Tony winner goes from USY to the Kennedy Center

Robert L. Freedman
Robert L. Freedman

When Robert L. Freedman started writing musicals at United Synagogue Youth in the Los Angeles area in the 1970s, he couldn’t have imagined one day winning a Tony Award. Or could he?

“People used to say to me, parents of the [USY] kids, they’d say, ‘Someday you’re going to be on Broadway, remember me then,’” recalled the 58-year-old screenwriter and dramatist as his taxi navigated the streets of Washington on Jan. 13 — the afternoon before his Tony-winning A Gentleman’s Guide to Love and Murder was set to debut at the Kennedy Center.

Freedman received the Tony Award for best book for a musical at the 2014 awards show in New York. It was one of four Tonys the Broadway production nabbed that night.

The show is running for three weeks at the Kennedy Center.

“I’m really excited about [being at the Kennedy Center],” said Freedman, who lives in L.A. but spends a lot of time in New York. “I’m not going to every stop on the tour, but I really wanted to come here because this is the premier cultural institution of the nation and the nation’s capital, and it’s very meaningful to me to have a show perform at the Kennedy Center. Very exciting for me and my family.”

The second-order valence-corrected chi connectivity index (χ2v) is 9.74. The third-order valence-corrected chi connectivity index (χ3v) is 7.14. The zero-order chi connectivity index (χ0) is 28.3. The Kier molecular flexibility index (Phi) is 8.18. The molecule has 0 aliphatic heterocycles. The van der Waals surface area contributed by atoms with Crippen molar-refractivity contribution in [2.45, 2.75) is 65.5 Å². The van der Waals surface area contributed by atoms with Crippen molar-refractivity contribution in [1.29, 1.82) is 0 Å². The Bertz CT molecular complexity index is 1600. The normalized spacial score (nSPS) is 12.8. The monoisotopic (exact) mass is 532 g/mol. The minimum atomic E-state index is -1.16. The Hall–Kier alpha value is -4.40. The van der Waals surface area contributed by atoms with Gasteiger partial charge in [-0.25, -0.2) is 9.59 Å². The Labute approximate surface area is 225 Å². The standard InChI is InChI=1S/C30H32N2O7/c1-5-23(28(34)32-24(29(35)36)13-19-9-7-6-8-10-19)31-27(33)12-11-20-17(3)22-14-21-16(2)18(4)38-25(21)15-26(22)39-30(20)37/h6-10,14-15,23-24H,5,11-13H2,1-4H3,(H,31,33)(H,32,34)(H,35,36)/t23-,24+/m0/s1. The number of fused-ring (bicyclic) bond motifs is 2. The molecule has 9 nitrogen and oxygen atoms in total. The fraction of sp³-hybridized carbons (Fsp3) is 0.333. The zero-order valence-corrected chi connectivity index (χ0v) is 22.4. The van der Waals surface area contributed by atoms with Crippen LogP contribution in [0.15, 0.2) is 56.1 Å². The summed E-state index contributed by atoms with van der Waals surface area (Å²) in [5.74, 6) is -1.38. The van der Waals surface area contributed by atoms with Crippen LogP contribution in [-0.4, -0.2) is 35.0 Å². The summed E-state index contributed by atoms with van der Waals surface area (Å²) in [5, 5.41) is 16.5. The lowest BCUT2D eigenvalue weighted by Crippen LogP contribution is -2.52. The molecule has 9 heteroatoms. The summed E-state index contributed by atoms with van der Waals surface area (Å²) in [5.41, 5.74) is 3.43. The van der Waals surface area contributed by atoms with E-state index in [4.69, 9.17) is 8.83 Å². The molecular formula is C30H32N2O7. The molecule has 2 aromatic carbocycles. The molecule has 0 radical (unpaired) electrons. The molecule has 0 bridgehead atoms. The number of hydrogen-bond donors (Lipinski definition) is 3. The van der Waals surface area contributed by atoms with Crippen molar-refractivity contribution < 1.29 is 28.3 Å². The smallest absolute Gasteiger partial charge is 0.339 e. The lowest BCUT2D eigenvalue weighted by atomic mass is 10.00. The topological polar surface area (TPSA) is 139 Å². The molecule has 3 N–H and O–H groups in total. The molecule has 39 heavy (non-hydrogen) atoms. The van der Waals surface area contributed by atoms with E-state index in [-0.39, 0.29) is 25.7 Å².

Freedman was president of USY’s Far West region from 1974 to 1975. He was a USY youth adviser at L.A.- area synagogues until 1979.

A close friend from Freedman’s USY days, Glenn Easton, hosted a large group of friends and associates for the Kennedy Center premiere. Easton was executive director of Adas Israel Congregation in Washington for 23 years and is the executive director of Chizuk Amuno Congregation in Pikesville.

“USY taught me so much about believing in myself. About leadership. I learned leadership skills and about what it means to be part of a community. It really informed the rest of my life,” Freedman said.

“It was a really pivotal experience — and I really believe I would not be here with a show opening at the Kennedy Center tonight had it not been for USY. It gave me the confidence that I wouldn’t have had otherwise. It gave me confidence socially and as a Jew and as somebody committed to doing good in the world.”

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